In the Sermon on the Mount, Jesus explains the radical moral vision of Christianity. Quite striking is the way in which he begins this explanation. He does not commence his sermon with an abstract exposition of morality. Nor does he offer a basic description of the initial stages of the spiritual life. Instead, he begins at the end, describing the eight characteristics of the truly happy Christian. These eight characteristics are knowns as the beatitudes. In this way, Jesus orders the whole of the moral life toward happiness.
It is easy to see the beatitudes as praising mere misfortune, as if poverty and persecution lead directly to happiness. But this is not the case. The beatitudes are in fact an expression of perfection. They are grouped in three categories: the first three concern the flight from sin, the next two the active life, and the last three the contemplative life.
Blessed are the poor in spirit, who are not slaves to material goods. Blessed are those who mourn, knowing the emptiness of transitory goods and the gravity of sin. Blessed are the meek, who, knowing that we are all children of God, do not trouble themselves with petty disputes. The Christian is thus freed from sin.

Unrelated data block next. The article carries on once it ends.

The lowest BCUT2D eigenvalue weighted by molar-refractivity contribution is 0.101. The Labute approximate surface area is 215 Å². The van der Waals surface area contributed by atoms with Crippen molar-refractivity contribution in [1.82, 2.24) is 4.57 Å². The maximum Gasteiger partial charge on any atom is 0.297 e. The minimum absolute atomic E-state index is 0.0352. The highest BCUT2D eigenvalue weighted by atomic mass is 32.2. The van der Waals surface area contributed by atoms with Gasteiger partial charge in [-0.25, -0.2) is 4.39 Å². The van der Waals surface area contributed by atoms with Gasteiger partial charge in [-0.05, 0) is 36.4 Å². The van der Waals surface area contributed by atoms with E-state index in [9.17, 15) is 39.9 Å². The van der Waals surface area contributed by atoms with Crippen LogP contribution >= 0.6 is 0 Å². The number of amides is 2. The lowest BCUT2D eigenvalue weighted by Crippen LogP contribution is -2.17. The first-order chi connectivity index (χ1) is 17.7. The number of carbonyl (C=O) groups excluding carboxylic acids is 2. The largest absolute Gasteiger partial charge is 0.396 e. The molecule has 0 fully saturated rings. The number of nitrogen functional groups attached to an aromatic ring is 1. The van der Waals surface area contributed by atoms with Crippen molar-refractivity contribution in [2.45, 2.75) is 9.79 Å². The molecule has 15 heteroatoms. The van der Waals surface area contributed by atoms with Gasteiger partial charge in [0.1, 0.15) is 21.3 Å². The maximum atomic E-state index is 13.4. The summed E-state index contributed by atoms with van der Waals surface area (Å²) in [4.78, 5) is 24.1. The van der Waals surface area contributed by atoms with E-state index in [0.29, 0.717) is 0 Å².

When sin is subjected, the happy Christian is able to seek the good in his action. Blessed are they who hunger and thirst for righteousness—not those with simply a natural indignation at injustice, but a true thirst for righteousness. At the same time, blessed are the merciful. This union of justice and mercy mirrors the union of these attributes in God. This divine harmony avoids the all-too-human excesses of both ungoverned indignation and inert well-wishing.
With his action in harmony with the divine ideal, the Christian rises to the contemplative life. Blessed are the clean of heart, whose hearts are not troubled by worldly corruption but have room for God alone. Blessed are the peacemakers who, seeing the beauty of God’s providential plan and possessing the peace that follows therefrom, are able to pass that peace on to others. Blessed are those who are persecuted for the sake of righteousness. Since God is enough, even suffering is no obstacle to happiness.
Jesus thus sketches here, in a few brief statements, the portrait of the happy Christian. The Christian moral life is not about following a list of rules; rather, it is about detaching oneself from sin, seeking the good, and, as much as possible in this life, possessing God himself. This perfection was so great that the suffering of the martyrs was nothing compared to the happiness which they attained. This is a happiness which God still wishes to bestow upon all of us.
Editor’s note: This article originally appeared on Dominicana, the Dominican student blog of the Province of St. Joseph, and is reprinted here with kind permission.